Ask a group of scientists how they chose their careers and many will tell you about a parent, teacher or another adult figure, who exposed them to science when they were young. Whether taking them hiking to collect bugs, building volcanoes with baking soda and vinegar or staying up late to see the stars, mentors play a vital role in motivating young people to become scientists. This is even truer for girls and minority students. Having access to adults who encourage their scientific interests can make a significant impact in the decisions young people make to take the classes they need for careers in science.
To provide more opportunities for young people to engage in science, the University of Wisconsin-Madison’s Nanoscale Science and Engineering Center (NSEC) and Institute for Chemical Education (ICE) have partnered on a wide range of science outreach programs.
The effort was recently bolstered by a new three-year partnership with Sigma-Aldrich, a global life sciences and technology company based out of St. Louis, Missouri, with facilities in Madison and Milwaukee. It has committed $10,000 to help support the outreach programs for the first year, with plans to discuss increased funding in the future.
“It looks like this is going to be an excellent partnership,” said Andrew Greenberg, co-leader of the education and outreach group for UW-Madison’s NSEC project. “One of the unique things about this corporate partnership is that Sigma-Aldrich also wants to participate and volunteer in the outreach programs.”
As part of the new partnership, Sigma-Aldrich employees are participating in SCIENCountErs, an outreach program with the Boys & Girls Clubs of Dane County coordinated by ICE outreach specialists Francisca Jofre and Sara Kobilka. The program’s volunteers work with students in third through eighth grade.
“They do fun, interactive science activities that are inquiry-based,” said Kobilka. “The volunteers build relationships with the kids and encourage them to consider becoming scientists when they grow up and that essentially they are already scientists because they’re asking questions, doing experiments and coming up with creative solutions.”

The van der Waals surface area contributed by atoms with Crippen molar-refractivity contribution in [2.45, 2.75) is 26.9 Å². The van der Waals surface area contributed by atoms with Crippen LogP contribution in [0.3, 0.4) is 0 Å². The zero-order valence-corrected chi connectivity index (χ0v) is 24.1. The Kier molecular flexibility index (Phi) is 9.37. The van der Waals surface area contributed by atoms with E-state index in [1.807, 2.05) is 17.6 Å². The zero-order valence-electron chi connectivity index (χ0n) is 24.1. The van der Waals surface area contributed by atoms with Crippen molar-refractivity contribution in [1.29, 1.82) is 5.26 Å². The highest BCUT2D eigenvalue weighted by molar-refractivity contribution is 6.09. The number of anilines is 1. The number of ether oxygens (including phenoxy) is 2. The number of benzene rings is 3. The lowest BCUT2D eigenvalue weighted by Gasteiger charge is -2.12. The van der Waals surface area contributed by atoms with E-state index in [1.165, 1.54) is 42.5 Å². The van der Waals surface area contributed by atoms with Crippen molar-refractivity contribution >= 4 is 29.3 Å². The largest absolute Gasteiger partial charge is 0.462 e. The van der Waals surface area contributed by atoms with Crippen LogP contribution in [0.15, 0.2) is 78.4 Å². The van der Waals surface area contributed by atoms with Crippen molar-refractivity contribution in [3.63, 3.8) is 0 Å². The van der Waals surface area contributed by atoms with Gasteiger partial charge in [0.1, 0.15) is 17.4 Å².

ICE has organized training sessions with Sigma-Aldrich employees to equip them to work with the students. Many of the employees who applied to participate in the program are UW-Madison alums who were involved in outreach activities while attending the university.
David Krawczyk, a Sigma-Aldrich chemist and UW-Madison alumnus, says he signed up to volunteer because, “I wanted to give back to the community and to inspire kids to enjoy science.”
The partnership with Sigma-Aldrich and ICE creates a unique opportunity for young students to meet scientists within their community. Other volunteers for SCIENCountErs include undergraduate and graduate students at the University of Wisconsin-Madison with science backgrounds.
“It’s nice for the kids to see people who are older, who have kids, and have outside lives,” Kobilka said. “Some little girls think ‘If I’m a scientist, I can’t be a mom, because moms aren’t scientists.’ Just being able to change that perception is really great.”
“We believe that giving children the opportunity to engage with science early is more than half the battle,” said Jeffrey Whitford, Global Citizenship Manager at Sigma-Aldrich. “As school districts across the country struggle with funding, we’re working to provide more students with opportunities like SCIENCountErs and to provide strong role models who inspire the scientists of tomorrow.”
SCIENCounters programs also operate in Eau Claire, Wis. through a partnership between UW-Eau Claire and the Boys & Girls Clubs of Eau Claire, as well as in five other cities across the U.S.
According to a 2009 Research!America poll, 83 percent of Americans can’t name a living scientist. Thanks to the ICE partnership with Sigma-Aldrich, 100 percent of Madison SCIENCountErs students will personally know multiple scientists and hopefully some students will follow in their science mentor’s footsteps.
— Grace Pham, email@example.com